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Adaptation to novel spatially-structured environments is driven by the capsule and alters virulence-associated traits

Abstract : The extracellular capsule is a major virulence factor, but its ubiquity in free-living bacteria with large environmental breadths suggests that it shapes adaptation to novel niches. Yet, how it does so, remains unexplored. Here, we evolve three Klebsiella strains and their capsule mutants in parallel. Their comparison reveals different phenotypic and genotypic evolutionary changes that alter virulence-associated traits. Non-capsulated populations accumulate mutations that reduce exopolysaccharide production and increase biofilm formation and yield, whereas most capsulated populations become hypermucoviscous, a signature of hypervirulence. Hence, adaptation to novel environments primarily occurs by fine-tuning expression of the capsular locus. The same evolutionary conditions selecting for mutations in the capsular gene wzc leading to hypermucoviscosity also result in increased susceptibility to antibiotics by mutations in the ramA regulon. This implies that general adaptive processes outside the host can affect capsule evolution and its role in virulence and infection outcomes may be a by-product of such adaptation.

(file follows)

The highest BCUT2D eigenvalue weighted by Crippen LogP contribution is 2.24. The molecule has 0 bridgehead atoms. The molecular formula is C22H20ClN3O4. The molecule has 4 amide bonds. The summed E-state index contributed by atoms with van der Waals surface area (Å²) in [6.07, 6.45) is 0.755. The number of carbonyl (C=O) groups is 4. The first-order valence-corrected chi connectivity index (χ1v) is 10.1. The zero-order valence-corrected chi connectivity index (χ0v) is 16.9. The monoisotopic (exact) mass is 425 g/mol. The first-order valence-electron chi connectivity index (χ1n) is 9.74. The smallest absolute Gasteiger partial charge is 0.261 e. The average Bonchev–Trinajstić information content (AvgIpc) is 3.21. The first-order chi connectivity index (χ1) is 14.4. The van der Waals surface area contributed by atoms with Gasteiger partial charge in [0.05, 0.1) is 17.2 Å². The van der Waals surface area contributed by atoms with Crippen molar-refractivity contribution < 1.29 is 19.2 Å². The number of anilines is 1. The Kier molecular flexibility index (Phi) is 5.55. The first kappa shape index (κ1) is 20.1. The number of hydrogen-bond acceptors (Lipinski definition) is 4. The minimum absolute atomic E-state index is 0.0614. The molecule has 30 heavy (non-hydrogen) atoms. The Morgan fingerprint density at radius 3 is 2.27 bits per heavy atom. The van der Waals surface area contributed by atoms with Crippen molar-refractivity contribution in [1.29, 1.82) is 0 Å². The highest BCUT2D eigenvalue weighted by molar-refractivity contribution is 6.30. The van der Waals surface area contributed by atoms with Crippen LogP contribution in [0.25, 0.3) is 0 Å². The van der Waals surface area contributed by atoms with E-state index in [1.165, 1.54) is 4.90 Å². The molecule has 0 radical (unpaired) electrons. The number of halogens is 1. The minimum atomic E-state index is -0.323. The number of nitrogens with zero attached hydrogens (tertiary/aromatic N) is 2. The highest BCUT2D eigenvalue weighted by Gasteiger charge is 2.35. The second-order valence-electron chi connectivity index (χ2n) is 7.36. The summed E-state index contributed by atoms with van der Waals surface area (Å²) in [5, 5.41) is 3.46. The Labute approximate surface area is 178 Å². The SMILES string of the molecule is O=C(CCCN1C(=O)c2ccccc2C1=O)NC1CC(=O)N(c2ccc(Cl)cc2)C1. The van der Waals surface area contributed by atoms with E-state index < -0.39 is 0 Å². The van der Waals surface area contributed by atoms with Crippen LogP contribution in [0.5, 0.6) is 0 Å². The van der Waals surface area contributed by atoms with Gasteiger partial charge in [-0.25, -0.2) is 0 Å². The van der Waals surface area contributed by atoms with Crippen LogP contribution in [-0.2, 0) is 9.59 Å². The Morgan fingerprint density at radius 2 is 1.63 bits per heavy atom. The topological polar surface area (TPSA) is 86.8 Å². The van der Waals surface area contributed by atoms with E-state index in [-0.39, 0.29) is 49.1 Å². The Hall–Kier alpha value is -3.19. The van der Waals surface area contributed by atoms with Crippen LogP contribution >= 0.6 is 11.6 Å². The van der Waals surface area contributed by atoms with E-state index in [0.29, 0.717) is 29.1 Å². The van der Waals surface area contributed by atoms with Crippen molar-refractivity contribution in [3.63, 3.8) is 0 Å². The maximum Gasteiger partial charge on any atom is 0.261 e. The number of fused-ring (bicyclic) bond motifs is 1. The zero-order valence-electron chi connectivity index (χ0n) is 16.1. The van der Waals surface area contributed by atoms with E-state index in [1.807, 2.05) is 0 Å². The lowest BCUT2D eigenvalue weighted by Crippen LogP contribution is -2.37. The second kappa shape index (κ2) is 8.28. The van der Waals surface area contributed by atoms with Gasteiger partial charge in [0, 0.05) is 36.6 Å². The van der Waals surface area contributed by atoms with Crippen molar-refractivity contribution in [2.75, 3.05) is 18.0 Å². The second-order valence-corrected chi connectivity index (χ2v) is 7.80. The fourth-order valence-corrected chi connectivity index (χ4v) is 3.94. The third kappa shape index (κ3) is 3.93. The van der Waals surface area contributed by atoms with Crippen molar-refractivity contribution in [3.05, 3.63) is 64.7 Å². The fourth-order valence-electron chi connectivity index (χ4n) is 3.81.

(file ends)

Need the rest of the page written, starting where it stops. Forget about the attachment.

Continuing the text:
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https://hal-pasteur.archives-ouvertes.fr/pasteur-03794548
Contributor : Olaya Rendueles Connect in order to contact the contributor
Submitted on : Monday, October 3, 2022 - 12:42:55 PM
Last modification on : Friday, October 7, 2022 - 4:37:08 AM

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Distributed under a Creative Commons Attribution 4.0 International License

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Amandine Nucci, Eduardo Rocha, Olaya Rendueles. Adaptation to novel spatially-structured environments is driven by the capsule and alters virulence-associated traits. Nature Communications, 2022, 13 (1), pp.4751. ⟨10.1038/s41467-022-32504-9⟩. ⟨pasteur-03794548⟩

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